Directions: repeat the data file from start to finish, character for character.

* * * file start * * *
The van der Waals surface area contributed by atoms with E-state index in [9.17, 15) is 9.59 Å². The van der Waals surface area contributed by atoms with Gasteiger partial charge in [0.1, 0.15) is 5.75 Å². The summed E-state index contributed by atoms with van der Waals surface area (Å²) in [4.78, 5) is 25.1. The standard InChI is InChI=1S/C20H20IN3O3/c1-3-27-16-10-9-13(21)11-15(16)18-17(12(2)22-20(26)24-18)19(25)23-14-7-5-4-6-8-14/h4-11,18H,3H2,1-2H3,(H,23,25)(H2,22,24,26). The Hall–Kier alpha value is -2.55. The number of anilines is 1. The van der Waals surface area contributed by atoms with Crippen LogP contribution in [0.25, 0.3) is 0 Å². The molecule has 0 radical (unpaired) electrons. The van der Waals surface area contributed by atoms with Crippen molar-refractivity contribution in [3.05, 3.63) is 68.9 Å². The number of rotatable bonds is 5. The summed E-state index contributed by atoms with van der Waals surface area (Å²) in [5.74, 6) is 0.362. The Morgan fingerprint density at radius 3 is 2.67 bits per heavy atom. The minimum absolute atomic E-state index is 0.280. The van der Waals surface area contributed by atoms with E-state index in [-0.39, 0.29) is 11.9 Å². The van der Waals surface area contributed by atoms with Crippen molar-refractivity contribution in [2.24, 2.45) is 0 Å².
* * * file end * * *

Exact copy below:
The van der Waals surface area contributed by atoms with E-state index in [9.17, 15) is 9.59 Å². The van der Waals surface area contributed by atoms with Gasteiger partial charge in [0.1, 0.15) is 5.75 Å². The summed E-state index contributed by atoms with van der Waals surface area (Å²) in [4.78, 5) is 25.1. The standard InChI is InChI=1S/C20H20IN3O3/c1-3-27-16-10-9-13(21)11-15(16)18-17(12(2)22-20(26)24-18)19(25)23-14-7-5-4-6-8-14/h4-11,18H,3H2,1-2H3,(H,23,25)(H2,22,24,26). The Hall–Kier alpha value is -2.55. The number of anilines is 1. The van der Waals surface area contributed by atoms with Crippen LogP contribution in [0.25, 0.3) is 0 Å². The molecule has 0 radical (unpaired) electrons. The van der Waals surface area contributed by atoms with Crippen molar-refractivity contribution in [3.05, 3.63) is 68.9 Å². The number of rotatable bonds is 5. The summed E-state index contributed by atoms with van der Waals surface area (Å²) in [5.74, 6) is 0.362. The Morgan fingerprint density at radius 3 is 2.67 bits per heavy atom. The minimum absolute atomic E-state index is 0.280. The van der Waals surface area contributed by atoms with E-state index in [-0.39, 0.29) is 11.9 Å². The van der Waals surface area contributed by atoms with Crippen molar-refractivity contribution in [2.24, 2.45) is 0 Å².